Sunday, December 30, 2012

1K Cards Project December Update



December was the final month I had to work on my 1000 Cards Project, and resulted in 192 new cards and the completion of the project. Although I didn't rush, I didn't waste any of my creative time, so I worked just about every day on the project. Being so close to the end made it fun, too; under pressure I tend to become very creative.

I've put up a slideshow of all the cards, which includes 28 quilted and beaded, 18 in watercolor and 32 I made out of my old 2012 office calendar. I also made another 33 out of found objects and materials left over from other projects. I didn't plan to rely too heavily on photographs for this month, but I did want to document some events in my life, which translated to 31 photo cards covering the Thunderbirds air show we saw in October, how I spent Doomsday, my guy's birthday, one of my kid's concerts, senior night and Christmas morning. The only photo I didn't take myself was one of me and my kid on senior night.

I experimented with beading and paper weaving, did a few more cards with ink and made a little one-day journal. I wrote a lot of poems in December and turned an old letter to Santa into a series of cards. The 29 quilted cards I made were my favorite series; I pulled out all the stops and made them as fancy and fanciful as I wanted. I also made the last card of the project a tiny crazy quilt, as it pretty much defines me as an artist: a crazy quilter.

I haven't looked at everything yet; I want to take another day to process what I've done and enjoy the victory. Invoking hindsight now that it's over, it was a very tough project and I seriously underestimated how much work it would be. The artist trading card format is deceptively simple-looking; it's not easy to stick to that 2.5 X 3.5" limit. There were so many times I wanted to go bigger with a piece because I simply didn't have enough room to do what I really wanted.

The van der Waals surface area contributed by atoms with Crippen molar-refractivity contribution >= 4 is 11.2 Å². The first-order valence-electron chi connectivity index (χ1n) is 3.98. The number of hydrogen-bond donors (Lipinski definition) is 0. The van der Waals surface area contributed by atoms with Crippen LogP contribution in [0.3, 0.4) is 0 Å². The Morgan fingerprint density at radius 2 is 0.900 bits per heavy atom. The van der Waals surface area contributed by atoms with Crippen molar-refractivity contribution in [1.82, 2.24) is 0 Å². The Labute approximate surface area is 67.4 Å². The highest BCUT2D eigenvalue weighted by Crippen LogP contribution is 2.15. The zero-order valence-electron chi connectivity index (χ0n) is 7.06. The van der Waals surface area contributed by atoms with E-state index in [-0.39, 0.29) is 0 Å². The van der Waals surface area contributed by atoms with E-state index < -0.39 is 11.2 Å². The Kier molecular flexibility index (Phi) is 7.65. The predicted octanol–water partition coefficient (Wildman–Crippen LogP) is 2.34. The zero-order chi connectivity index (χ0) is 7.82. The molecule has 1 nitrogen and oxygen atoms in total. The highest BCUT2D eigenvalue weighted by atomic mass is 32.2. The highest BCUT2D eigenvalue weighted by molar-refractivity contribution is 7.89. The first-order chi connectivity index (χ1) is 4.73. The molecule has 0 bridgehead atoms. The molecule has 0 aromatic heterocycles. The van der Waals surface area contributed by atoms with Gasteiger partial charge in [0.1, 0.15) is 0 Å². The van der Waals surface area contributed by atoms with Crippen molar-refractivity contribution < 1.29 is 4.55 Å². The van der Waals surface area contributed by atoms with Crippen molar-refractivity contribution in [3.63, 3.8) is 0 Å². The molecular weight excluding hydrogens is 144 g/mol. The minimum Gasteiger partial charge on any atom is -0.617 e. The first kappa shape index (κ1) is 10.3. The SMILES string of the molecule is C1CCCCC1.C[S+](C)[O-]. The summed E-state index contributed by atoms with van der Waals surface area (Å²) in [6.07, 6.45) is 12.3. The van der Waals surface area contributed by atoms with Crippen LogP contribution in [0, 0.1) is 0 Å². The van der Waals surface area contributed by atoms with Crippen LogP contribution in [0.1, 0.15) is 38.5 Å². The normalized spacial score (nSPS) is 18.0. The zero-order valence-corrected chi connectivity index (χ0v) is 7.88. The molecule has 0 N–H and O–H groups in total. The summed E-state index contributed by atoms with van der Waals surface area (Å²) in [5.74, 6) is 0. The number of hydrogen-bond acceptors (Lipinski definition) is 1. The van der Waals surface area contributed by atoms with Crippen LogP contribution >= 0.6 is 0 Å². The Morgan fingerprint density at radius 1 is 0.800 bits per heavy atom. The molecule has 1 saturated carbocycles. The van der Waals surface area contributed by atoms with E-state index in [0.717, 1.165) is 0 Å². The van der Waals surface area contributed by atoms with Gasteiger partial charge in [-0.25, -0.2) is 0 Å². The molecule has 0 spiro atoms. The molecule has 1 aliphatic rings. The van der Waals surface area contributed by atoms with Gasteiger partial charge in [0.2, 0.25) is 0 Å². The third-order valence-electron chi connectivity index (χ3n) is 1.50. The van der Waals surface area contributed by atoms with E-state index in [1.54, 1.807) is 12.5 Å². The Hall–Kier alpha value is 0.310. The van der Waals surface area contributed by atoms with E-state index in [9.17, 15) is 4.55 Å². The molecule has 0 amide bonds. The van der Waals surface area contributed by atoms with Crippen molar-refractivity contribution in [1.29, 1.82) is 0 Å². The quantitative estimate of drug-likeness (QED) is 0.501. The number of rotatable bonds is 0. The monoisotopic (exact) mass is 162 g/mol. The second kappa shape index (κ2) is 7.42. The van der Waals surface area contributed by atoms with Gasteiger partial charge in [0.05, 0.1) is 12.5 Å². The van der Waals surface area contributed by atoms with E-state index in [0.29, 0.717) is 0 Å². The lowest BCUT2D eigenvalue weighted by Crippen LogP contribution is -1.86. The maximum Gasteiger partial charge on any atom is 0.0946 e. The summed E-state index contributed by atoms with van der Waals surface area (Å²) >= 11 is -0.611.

On the upside, this project gave back 200% of what I put into it. Every month was an adventure, and the work kept my head in the right place. This is the first year in a long time that I've been able to cope with depression more constructively and effectively, too; having the daily creative challenge of the project kept me busy and focused. When the blues came, and they did more than once, I never felt swamped or dragged down for very long.

Friends have made some good suggestions about what I should do with the project now that it's finished, and I'm going to give all that some serious thought in the Spring. At present I just want to enjoy crossing the finish line.

My thanks to everyone who has been following the project for the last year here and on the author blog. Your kind words and support also kept me inspired and motivated, and I don't think I would have finished the project without you cheering me on.

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